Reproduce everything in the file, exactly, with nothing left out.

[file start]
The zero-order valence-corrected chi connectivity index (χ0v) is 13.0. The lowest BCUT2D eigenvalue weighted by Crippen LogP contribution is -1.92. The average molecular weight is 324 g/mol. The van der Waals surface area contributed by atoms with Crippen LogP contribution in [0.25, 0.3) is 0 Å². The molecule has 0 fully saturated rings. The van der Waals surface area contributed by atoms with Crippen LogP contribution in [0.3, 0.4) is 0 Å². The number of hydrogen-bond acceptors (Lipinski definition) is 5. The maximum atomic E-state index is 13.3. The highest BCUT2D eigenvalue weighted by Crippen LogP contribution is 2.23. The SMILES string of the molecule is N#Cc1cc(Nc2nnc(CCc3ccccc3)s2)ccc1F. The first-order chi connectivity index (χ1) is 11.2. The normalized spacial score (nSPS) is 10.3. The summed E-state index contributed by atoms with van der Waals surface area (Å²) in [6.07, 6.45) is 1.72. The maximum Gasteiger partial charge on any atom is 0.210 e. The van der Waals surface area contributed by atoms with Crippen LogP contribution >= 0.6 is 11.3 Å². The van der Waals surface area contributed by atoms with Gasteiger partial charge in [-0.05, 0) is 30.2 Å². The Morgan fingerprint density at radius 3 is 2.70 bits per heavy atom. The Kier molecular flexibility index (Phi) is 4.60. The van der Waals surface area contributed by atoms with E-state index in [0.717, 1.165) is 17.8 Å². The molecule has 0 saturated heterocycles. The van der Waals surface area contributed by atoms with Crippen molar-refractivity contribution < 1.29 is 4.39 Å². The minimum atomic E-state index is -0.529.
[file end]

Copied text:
The zero-order valence-corrected chi connectivity index (χ0v) is 13.0. The lowest BCUT2D eigenvalue weighted by Crippen LogP contribution is -1.92. The average molecular weight is 324 g/mol. The van der Waals surface area contributed by atoms with Crippen LogP contribution in [0.25, 0.3) is 0 Å². The molecule has 0 fully saturated rings. The van der Waals surface area contributed by atoms with Crippen LogP contribution in [0.3, 0.4) is 0 Å². The number of hydrogen-bond acceptors (Lipinski definition) is 5. The maximum atomic E-state index is 13.3. The highest BCUT2D eigenvalue weighted by Crippen LogP contribution is 2.23. The SMILES string of the molecule is N#Cc1cc(Nc2nnc(CCc3ccccc3)s2)ccc1F. The first-order chi connectivity index (χ1) is 11.2. The normalized spacial score (nSPS) is 10.3. The summed E-state index contributed by atoms with van der Waals surface area (Å²) in [6.07, 6.45) is 1.72. The maximum Gasteiger partial charge on any atom is 0.210 e. The van der Waals surface area contributed by atoms with Crippen LogP contribution >= 0.6 is 11.3 Å². The van der Waals surface area contributed by atoms with Gasteiger partial charge in [-0.05, 0) is 30.2 Å². The Morgan fingerprint density at radius 3 is 2.70 bits per heavy atom. The Kier molecular flexibility index (Phi) is 4.60. The van der Waals surface area contributed by atoms with E-state index in [0.717, 1.165) is 17.8 Å². The molecule has 0 saturated heterocycles. The van der Waals surface area contributed by atoms with Crippen molar-refractivity contribution < 1.29 is 4.39 Å². The minimum atomic E-state index is -0.529.